How to show empathy in conversations

Empathy is the ability to put yourself in someone else’s place, trying to understand their emotions and feelings, whether it is to lend them support or just to understand them. Sometimes all someone needs is a little bit of understanding, nothing more! It is a very important trait because it shows that we are not just interested in ourselves and that we care about what happens to those around us or even to strangers.

To show interest and understanding in conversations, the rules for being a good listener aren’t enough, but it’s important to review them briefly: Listen to the person who is speaking to you, look at them attentively, don’t interrupt them and wait until they finish before offering your opinion or ideas.

However, there are some more specific ways to show empathy in a conversation, basically through verbal and non-verbal communication (body language) and certain behaviors that we will discuss below.

Regarding verbal communication, you can use a series of short phrases inserted in the conversation: Any of the following phrases will work, depending on the subject of the chat: Seriously? Really? Is that right? No way! Incredible! That’s great! How can that be? I understand you. You’re right. Of course. And so on.

Sometimes body language is more important than words, so you can consider the following: A good way to show that you are paying attention is to sit without crossing your arms or legs, leaning slightly towards the person you are speaking to, but without invading their personal space. Another gesture that goes a long way when it comes to showing empathy is nodding your head repeatedly. This is something that is almost imperceptible but it will give the person you are speaking to the confidence they need to keep talking or to get something off their chest.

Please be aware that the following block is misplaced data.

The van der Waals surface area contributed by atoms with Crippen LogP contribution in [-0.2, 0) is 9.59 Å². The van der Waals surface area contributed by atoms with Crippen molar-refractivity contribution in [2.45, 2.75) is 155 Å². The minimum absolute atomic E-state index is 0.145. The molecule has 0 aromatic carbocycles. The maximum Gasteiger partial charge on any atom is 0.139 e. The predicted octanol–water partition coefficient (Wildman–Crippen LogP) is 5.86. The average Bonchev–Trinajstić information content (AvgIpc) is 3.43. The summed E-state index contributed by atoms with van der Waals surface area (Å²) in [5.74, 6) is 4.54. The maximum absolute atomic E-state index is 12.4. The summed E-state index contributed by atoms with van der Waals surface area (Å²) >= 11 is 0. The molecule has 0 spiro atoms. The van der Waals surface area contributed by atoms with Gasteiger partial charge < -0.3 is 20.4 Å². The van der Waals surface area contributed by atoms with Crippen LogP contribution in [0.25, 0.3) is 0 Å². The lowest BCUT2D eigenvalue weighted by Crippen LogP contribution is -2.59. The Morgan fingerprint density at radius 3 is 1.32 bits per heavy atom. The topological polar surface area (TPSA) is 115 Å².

Listen to them without judging: Even if you don’t agree with what they are saying and you are tempted to criticize, it’s important to let them talk and to explain themselves. Empathy is exactly about putting yourself in someone else’s shoes. If we were in the same situation, would we like to be criticized or judged? Possibly not, so try to avoid it.

Lastly, practice paraphrasing what the other person said: Paraphrasing is basically repeating what the other person said but in your own words in order to show that you have really understood them. This also reassures this person that you are listening carefully and that you care about what they are telling you.

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